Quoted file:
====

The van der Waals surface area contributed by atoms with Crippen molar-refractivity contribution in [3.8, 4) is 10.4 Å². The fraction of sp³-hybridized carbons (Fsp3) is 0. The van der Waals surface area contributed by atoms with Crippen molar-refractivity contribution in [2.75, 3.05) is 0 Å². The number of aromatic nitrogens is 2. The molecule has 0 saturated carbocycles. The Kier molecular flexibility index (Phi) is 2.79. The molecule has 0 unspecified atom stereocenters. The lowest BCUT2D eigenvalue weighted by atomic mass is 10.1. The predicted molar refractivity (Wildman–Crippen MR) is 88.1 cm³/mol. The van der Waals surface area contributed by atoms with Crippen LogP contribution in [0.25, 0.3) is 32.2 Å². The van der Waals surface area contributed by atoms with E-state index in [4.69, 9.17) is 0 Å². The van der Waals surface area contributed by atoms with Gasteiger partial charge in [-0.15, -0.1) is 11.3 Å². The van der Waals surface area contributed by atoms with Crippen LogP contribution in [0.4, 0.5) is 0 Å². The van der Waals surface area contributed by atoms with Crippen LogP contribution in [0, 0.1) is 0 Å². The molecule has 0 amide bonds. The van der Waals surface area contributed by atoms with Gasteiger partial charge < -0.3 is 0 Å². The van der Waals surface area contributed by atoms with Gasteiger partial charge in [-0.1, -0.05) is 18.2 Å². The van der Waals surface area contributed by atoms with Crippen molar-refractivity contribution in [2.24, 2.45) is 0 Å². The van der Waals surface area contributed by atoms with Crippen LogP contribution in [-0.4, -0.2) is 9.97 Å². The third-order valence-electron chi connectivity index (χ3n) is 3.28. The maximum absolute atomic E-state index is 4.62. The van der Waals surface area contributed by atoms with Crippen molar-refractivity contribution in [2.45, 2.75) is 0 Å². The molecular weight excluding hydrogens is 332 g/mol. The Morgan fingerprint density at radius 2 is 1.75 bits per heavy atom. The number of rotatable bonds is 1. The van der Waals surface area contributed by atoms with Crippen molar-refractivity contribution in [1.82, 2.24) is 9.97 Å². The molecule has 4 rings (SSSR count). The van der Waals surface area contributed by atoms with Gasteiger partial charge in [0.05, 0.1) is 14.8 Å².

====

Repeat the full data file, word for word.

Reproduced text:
The van der Waals surface area contributed by atoms with Crippen molar-refractivity contribution in [3.8, 4) is 10.4 Å². The fraction of sp³-hybridized carbons (Fsp3) is 0. The van der Waals surface area contributed by atoms with Crippen molar-refractivity contribution in [2.75, 3.05) is 0 Å². The number of aromatic nitrogens is 2. The molecule has 0 saturated carbocycles. The Kier molecular flexibility index (Phi) is 2.79. The molecule has 0 unspecified atom stereocenters. The lowest BCUT2D eigenvalue weighted by atomic mass is 10.1. The predicted molar refractivity (Wildman–Crippen MR) is 88.1 cm³/mol. The van der Waals surface area contributed by atoms with Crippen LogP contribution in [0.25, 0.3) is 32.2 Å². The van der Waals surface area contributed by atoms with E-state index in [4.69, 9.17) is 0 Å². The van der Waals surface area contributed by atoms with Gasteiger partial charge in [-0.15, -0.1) is 11.3 Å². The van der Waals surface area contributed by atoms with Crippen LogP contribution in [0.4, 0.5) is 0 Å². The van der Waals surface area contributed by atoms with Crippen LogP contribution in [0, 0.1) is 0 Å². The molecule has 0 amide bonds. The van der Waals surface area contributed by atoms with Gasteiger partial charge < -0.3 is 0 Å². The van der Waals surface area contributed by atoms with Gasteiger partial charge in [-0.1, -0.05) is 18.2 Å². The van der Waals surface area contributed by atoms with Crippen molar-refractivity contribution in [2.24, 2.45) is 0 Å². The van der Waals surface area contributed by atoms with Crippen LogP contribution in [-0.4, -0.2) is 9.97 Å². The third-order valence-electron chi connectivity index (χ3n) is 3.28. The maximum absolute atomic E-state index is 4.62. The van der Waals surface area contributed by atoms with Crippen molar-refractivity contribution in [2.45, 2.75) is 0 Å². The molecular weight excluding hydrogens is 332 g/mol. The Morgan fingerprint density at radius 2 is 1.75 bits per heavy atom. The number of rotatable bonds is 1. The van der Waals surface area contributed by atoms with Crippen molar-refractivity contribution in [1.82, 2.24) is 9.97 Å². The molecule has 4 rings (SSSR count). The van der Waals surface area contributed by atoms with Gasteiger partial charge in [0.05, 0.1) is 14.8 Å².